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Academy shows love for 'Amour' with 5 Oscar nods

Published on NewsOK Modified: January 10, 2013 at 3:14 pm •  Published: January 10, 2013
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"No" tells the story of a Chilean ad agency that helped to oust dictator Augusto Pinochet through a clever marketing campaign around a 1988 referendum. The film, starring Gael Garcia Bernal, was a surprise hit at Cannes and has since gathered accolades around the world.

Larrain said it struck a chord because it told an unusual story.

"Dictators are not usually ousted through democratic elections and this is a profoundly human story, which is resolved through things that have to do more with beauty than with horror," he said.

"A Royal Affair" is a tale of love and intrigue centered on the triangle of an ailing Danish king, his queen and the monarch's forward-thinking physician, played by former Bond villain Mads Mikkelsen.

Director Arcel said the nomination made Thursday "one of the most exciting days in my life and career."

"Kon-Tiki" recreates explorer Thor Heyerdahl's audacious 1947 journey across the Pacific Ocean on a balsa-wood raft. The 101-day trip was designed to prove that South Americans could have settled Polynesia in pre-Columbus times.

The $16 million budget makes it one of the most expensive Norwegian movies ever made.

Roenning said being nominated for an Oscar was "totally unreal."

"My agent rang, and I howled and woke up the whole hotel," Roenning told Norwegian broadcaster NRK by phone from Los Angeles.

Directed by Montreal-born Nguyen, "War Witch" — known as "Rebelle" in French — follows a 12-year-old girl abducted by a rebel army. It was filmed in Congo with a partly non-professional cast but set amid an unspecified conflict.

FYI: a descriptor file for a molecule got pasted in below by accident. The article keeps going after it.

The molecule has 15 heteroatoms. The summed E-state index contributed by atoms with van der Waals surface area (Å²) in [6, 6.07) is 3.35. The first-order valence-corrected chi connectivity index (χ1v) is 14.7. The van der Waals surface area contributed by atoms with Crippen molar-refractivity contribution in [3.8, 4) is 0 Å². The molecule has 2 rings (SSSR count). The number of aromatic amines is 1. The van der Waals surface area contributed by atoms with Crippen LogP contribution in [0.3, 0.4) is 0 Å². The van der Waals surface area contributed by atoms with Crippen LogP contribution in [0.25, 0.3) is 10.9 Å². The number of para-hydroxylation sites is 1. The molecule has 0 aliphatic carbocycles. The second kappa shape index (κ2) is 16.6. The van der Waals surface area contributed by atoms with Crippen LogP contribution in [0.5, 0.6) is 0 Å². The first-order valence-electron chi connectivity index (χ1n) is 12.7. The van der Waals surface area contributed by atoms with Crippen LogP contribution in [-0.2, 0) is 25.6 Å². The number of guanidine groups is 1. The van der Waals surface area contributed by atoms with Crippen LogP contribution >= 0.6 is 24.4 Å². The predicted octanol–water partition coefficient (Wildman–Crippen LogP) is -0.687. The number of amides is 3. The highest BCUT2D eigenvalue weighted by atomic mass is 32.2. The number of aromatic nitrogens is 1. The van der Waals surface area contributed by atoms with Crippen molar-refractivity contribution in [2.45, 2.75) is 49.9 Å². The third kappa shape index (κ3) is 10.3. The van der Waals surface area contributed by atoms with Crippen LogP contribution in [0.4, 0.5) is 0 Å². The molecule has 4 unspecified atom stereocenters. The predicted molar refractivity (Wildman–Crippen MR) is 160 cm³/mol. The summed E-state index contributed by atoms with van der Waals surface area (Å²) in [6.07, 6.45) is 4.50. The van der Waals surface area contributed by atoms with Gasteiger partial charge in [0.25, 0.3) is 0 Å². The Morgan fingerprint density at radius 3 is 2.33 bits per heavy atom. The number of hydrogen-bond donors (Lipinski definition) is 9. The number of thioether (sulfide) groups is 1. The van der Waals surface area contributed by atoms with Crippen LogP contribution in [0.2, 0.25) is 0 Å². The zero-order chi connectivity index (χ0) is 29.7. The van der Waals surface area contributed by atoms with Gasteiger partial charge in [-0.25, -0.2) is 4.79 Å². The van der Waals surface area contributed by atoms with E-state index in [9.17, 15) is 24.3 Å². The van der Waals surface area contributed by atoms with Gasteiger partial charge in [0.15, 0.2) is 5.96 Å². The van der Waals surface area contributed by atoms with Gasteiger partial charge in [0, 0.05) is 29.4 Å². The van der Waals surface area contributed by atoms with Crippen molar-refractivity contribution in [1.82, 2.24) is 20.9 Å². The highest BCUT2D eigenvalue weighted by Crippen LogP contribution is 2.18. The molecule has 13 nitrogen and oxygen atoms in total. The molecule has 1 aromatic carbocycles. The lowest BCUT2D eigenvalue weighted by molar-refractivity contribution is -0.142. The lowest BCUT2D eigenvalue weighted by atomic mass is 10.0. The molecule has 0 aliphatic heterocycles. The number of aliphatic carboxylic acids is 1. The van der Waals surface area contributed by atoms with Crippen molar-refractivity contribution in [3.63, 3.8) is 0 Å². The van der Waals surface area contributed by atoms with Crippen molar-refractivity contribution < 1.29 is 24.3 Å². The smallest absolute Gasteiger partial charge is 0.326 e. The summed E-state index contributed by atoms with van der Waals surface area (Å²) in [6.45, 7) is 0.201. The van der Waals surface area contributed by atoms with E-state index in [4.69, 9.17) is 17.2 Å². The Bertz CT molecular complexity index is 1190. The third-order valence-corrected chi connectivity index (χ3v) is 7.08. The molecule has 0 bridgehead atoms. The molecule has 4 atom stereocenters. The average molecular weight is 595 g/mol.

Its teenage star, Rachel Mwanza — who formerly lived on the streets of Kinshasa — won acting prizes at the Berlin and Tribeca film festivals.

Nguyen said that the Oscar nomination for "War Witch" was "a great privilege and an honor" — and a rare piece of good news for war-ravaged Congo.

"When (Mwanza) came back from Berlin when she won the Silver Bear, people were cheering for her on the streets," he said. "Things are going so badly in Congo and they need this. This really makes a difference."

Nguyen said he hadn't yet been able to get through to Congo to tell Mwanza the good news. But, he vowed: "We're going to see that she gets to the Oscars."

He conceded that Haneke was probably the front-runner to take the foreign-language prize when winners of the 85th Oscars are announced in Hollywood on Feb. 24.

"We're clearly the underdog in all of this. Haneke has such a legacy," Nguyen said. Still, he added, "underdogs are appreciated in the United States. "

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Associated Press Writers Thomas Adamson in Paris, Luis Henao in Santiago, Chile, Jan Olsen in Copenhagen, Matti Huuhtanen in Helsinki, Charlie Gans in New York and Charmaine Noronha and Rob Gillies in Toronto contributed to this report.

Jill Lawless can be reached at http://Twitter.com/JillLawless